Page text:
A good idea would be instead of downloading an image before we return a cell (and slowing down the whole UI as discussed above), we return the cell immediately without the image, perhaps with a loading spinner indicating that something is loading, and when the image is downloaded, we simply set the content of that cell with the downloaded image avoiding locking the UI all together.

This can easily be done by moving the downloading and fetching of the image into a new thread. Bellow is a modified cellForItemAt method with threading support added:

As you can see in the highlighted code above, starting at line 6, we have set the cell image to nil which is necessary to clear any previous images on the cell (remember that those cells are reused) and will also make the loader icon spin, indicating that image is being fetched. At line 8, we add the image downloading code to a global asynchronous queue, which basically means that any code within its opening and closing brackets will be run on a separate thread, without holding the main UI thread. On line 9 we download the data just as before and do the necessary checks to construct the image at line 11 as we have done before. Next, we could probably set the cell with newly downloaded image directly, but remember that we are essentially on a non UI thread at the moment and interactive with UI directly can cause all sort of issues. Instead, before setting the image, we need to get back onto the main UI thread. We no longer worry about blocking the UI thread as we have already downloaded the image and all we’re going to do is just set it onto the cell. On line 12 we use DispatchQueue.main.async wrap all the UI interactions. You may have noticed on line 15 that there is a new code added that checks for selected image and sets the imageView it if there is one. This is necessary if the user has navigated to the full screen image view page before the image was downloaded, and this code will update that view.

Run the app and play with the UI by scrolling up and down. Notice how fast and responsive to collection view has become. It immediately displays the thumbnails before they are downloaded and uses a spinner to indicate that download is in progress.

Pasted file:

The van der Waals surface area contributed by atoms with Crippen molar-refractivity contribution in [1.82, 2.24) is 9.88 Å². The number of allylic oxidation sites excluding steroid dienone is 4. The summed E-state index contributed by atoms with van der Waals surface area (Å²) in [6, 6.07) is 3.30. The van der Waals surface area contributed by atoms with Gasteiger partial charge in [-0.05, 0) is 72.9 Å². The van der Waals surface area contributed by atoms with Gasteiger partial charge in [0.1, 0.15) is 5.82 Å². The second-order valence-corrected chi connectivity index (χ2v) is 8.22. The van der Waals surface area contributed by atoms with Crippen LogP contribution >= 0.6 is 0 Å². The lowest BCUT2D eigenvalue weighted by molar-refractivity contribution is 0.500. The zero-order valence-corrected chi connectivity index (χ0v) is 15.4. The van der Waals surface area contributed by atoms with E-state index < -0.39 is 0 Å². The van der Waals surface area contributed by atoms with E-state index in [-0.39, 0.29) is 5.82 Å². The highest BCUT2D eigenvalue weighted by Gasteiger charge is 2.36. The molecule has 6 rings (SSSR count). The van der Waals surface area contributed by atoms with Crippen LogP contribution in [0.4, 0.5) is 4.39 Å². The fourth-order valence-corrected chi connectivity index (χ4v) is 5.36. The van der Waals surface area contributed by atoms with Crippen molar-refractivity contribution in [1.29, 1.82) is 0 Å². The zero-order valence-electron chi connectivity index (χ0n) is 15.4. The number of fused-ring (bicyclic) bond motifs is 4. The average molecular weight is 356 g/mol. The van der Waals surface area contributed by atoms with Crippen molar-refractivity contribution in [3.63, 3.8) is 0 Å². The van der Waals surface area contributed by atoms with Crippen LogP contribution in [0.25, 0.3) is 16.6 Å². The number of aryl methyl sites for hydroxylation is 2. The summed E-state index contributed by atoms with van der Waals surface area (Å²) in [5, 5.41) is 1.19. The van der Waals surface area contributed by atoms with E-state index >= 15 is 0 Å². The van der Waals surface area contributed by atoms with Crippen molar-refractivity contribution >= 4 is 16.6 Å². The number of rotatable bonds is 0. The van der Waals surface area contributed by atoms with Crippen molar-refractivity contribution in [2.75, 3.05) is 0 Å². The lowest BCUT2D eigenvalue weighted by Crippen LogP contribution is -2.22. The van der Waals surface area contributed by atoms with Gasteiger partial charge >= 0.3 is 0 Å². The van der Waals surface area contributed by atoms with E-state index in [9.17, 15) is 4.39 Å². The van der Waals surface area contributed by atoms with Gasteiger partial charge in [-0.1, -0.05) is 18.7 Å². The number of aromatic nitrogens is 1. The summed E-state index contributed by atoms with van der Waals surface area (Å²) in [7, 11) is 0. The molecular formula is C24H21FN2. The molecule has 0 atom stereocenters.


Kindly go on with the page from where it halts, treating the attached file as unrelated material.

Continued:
While we have made an improvement, we have also introduced a couple of issues. If you scroll down the collection view enough for the initial thumbnails to disappear and than, before all the new images are loaded, scroll up quickly to the top, you will notice that the previously downloaded cells now appear to be downloading again. Even worst, when the images do appear, they are initially incorrect ones only to be later replaced by, hopefully correct ones. Before we fix those two problems, let’s try to understand why when you scroll fast you get this effect of cells flickering with multiple images.

The cells flickering issue is a fairly common problem that happens to many new iOS developers (even the official Instagram iOS app has this problem last time I checked!) so I think it is worth spending a bit of time understanding why it happens before we implement a fix. Essentially this bug has to do with the cells being reused by the collection view. Each time a reusable cell appears to the user, it triggers an image download. If you where to scroll slowly, allowing the previous download to fully complete for the cell before that cell is reused again for a different image, then there would be no flickering as only a single download would of been in progress for each cell at any given time. The problem starts when you scroll fast enough and the cells do not not have enough time to complete the first download before the second (or even a third, if you scroll fast enough) has began. As you can imagine, when the first download is finished, than that image will be displayed on the cell (even if that cell is now responsible for a completely different image). At some point the second (third and so forth) download is also finished which causes a new image to be set onto the cell hence we see the flickering.